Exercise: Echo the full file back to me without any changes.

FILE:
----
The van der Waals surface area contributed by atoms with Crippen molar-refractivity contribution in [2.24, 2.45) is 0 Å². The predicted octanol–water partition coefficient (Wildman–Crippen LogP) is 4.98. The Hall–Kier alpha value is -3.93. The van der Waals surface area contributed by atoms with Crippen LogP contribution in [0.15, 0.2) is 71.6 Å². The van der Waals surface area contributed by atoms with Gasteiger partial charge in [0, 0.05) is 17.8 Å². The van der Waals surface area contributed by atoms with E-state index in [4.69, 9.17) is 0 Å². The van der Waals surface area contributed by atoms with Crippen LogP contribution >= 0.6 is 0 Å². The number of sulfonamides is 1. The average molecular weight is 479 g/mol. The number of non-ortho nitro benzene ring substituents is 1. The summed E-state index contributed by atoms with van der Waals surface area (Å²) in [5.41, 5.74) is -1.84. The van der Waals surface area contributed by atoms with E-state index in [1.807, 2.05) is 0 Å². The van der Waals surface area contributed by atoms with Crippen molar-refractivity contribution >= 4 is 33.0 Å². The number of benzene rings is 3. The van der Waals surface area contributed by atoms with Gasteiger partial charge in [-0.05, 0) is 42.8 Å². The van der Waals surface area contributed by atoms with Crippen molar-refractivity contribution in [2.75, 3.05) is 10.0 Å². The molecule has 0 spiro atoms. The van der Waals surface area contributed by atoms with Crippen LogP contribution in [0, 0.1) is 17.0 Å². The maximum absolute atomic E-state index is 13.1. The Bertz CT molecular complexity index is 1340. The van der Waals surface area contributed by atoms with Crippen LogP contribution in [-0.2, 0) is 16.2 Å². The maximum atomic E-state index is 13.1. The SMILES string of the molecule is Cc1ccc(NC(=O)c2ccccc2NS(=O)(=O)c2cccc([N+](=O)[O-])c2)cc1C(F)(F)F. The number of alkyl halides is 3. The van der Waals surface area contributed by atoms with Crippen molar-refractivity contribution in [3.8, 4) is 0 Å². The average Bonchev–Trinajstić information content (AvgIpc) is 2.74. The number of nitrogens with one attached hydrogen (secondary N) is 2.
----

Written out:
The van der Waals surface area contributed by atoms with Crippen molar-refractivity contribution in [2.24, 2.45) is 0 Å². The predicted octanol–water partition coefficient (Wildman–Crippen LogP) is 4.98. The Hall–Kier alpha value is -3.93. The van der Waals surface area contributed by atoms with Crippen LogP contribution in [0.15, 0.2) is 71.6 Å². The van der Waals surface area contributed by atoms with Gasteiger partial charge in [0, 0.05) is 17.8 Å². The van der Waals surface area contributed by atoms with E-state index in [4.69, 9.17) is 0 Å². The van der Waals surface area contributed by atoms with Crippen LogP contribution >= 0.6 is 0 Å². The number of sulfonamides is 1. The average molecular weight is 479 g/mol. The number of non-ortho nitro benzene ring substituents is 1. The summed E-state index contributed by atoms with van der Waals surface area (Å²) in [5.41, 5.74) is -1.84. The van der Waals surface area contributed by atoms with E-state index in [1.807, 2.05) is 0 Å². The van der Waals surface area contributed by atoms with Crippen molar-refractivity contribution >= 4 is 33.0 Å². The number of benzene rings is 3. The van der Waals surface area contributed by atoms with Gasteiger partial charge in [-0.05, 0) is 42.8 Å². The van der Waals surface area contributed by atoms with Crippen molar-refractivity contribution in [2.75, 3.05) is 10.0 Å². The molecule has 0 spiro atoms. The van der Waals surface area contributed by atoms with Crippen LogP contribution in [0, 0.1) is 17.0 Å². The maximum absolute atomic E-state index is 13.1. The Bertz CT molecular complexity index is 1340. The van der Waals surface area contributed by atoms with Crippen LogP contribution in [-0.2, 0) is 16.2 Å². The maximum atomic E-state index is 13.1. The SMILES string of the molecule is Cc1ccc(NC(=O)c2ccccc2NS(=O)(=O)c2cccc([N+](=O)[O-])c2)cc1C(F)(F)F. The number of alkyl halides is 3. The van der Waals surface area contributed by atoms with Crippen molar-refractivity contribution in [3.8, 4) is 0 Å². The average Bonchev–Trinajstić information content (AvgIpc) is 2.74. The number of nitrogens with one attached hydrogen (secondary N) is 2.